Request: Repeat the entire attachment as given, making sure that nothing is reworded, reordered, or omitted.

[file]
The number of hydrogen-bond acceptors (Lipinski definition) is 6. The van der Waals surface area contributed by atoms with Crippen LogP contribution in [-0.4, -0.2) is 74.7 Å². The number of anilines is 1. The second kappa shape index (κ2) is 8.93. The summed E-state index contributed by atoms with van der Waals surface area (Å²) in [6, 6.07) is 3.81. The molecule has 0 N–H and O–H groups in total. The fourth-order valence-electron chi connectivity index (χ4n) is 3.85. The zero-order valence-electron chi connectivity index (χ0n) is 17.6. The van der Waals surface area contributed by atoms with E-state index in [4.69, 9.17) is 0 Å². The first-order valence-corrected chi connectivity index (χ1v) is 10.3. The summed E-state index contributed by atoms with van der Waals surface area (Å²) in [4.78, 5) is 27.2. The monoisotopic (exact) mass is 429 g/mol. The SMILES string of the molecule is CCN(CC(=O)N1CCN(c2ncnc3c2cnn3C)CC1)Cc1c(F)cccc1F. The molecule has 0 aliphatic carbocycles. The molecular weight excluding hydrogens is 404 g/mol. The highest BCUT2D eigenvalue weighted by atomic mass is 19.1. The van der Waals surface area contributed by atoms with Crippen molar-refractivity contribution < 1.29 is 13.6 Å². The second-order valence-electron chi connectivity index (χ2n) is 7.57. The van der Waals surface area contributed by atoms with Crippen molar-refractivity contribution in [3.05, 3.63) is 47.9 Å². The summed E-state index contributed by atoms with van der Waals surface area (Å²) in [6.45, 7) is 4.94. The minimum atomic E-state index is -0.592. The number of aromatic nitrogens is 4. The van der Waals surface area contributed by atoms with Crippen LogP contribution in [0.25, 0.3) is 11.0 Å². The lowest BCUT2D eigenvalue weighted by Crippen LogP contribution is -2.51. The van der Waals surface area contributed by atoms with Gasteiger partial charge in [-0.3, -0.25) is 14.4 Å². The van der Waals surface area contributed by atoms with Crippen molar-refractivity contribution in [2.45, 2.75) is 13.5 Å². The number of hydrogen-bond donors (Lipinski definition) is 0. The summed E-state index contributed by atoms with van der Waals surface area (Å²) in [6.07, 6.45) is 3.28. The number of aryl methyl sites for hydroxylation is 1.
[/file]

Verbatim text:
The number of hydrogen-bond acceptors (Lipinski definition) is 6. The van der Waals surface area contributed by atoms with Crippen LogP contribution in [-0.4, -0.2) is 74.7 Å². The number of anilines is 1. The second kappa shape index (κ2) is 8.93. The summed E-state index contributed by atoms with van der Waals surface area (Å²) in [6, 6.07) is 3.81. The molecule has 0 N–H and O–H groups in total. The fourth-order valence-electron chi connectivity index (χ4n) is 3.85. The zero-order valence-electron chi connectivity index (χ0n) is 17.6. The van der Waals surface area contributed by atoms with E-state index in [4.69, 9.17) is 0 Å². The first-order valence-corrected chi connectivity index (χ1v) is 10.3. The summed E-state index contributed by atoms with van der Waals surface area (Å²) in [4.78, 5) is 27.2. The monoisotopic (exact) mass is 429 g/mol. The SMILES string of the molecule is CCN(CC(=O)N1CCN(c2ncnc3c2cnn3C)CC1)Cc1c(F)cccc1F. The molecule has 0 aliphatic carbocycles. The molecular weight excluding hydrogens is 404 g/mol. The highest BCUT2D eigenvalue weighted by atomic mass is 19.1. The van der Waals surface area contributed by atoms with Crippen molar-refractivity contribution < 1.29 is 13.6 Å². The second-order valence-electron chi connectivity index (χ2n) is 7.57. The van der Waals surface area contributed by atoms with Crippen molar-refractivity contribution in [3.05, 3.63) is 47.9 Å². The summed E-state index contributed by atoms with van der Waals surface area (Å²) in [6.45, 7) is 4.94. The minimum atomic E-state index is -0.592. The number of aromatic nitrogens is 4. The van der Waals surface area contributed by atoms with Crippen LogP contribution in [0.25, 0.3) is 11.0 Å². The lowest BCUT2D eigenvalue weighted by Crippen LogP contribution is -2.51. The van der Waals surface area contributed by atoms with Gasteiger partial charge in [-0.3, -0.25) is 14.4 Å². The van der Waals surface area contributed by atoms with Crippen molar-refractivity contribution in [2.45, 2.75) is 13.5 Å². The number of hydrogen-bond donors (Lipinski definition) is 0. The summed E-state index contributed by atoms with van der Waals surface area (Å²) in [6.07, 6.45) is 3.28. The number of aryl methyl sites for hydroxylation is 1.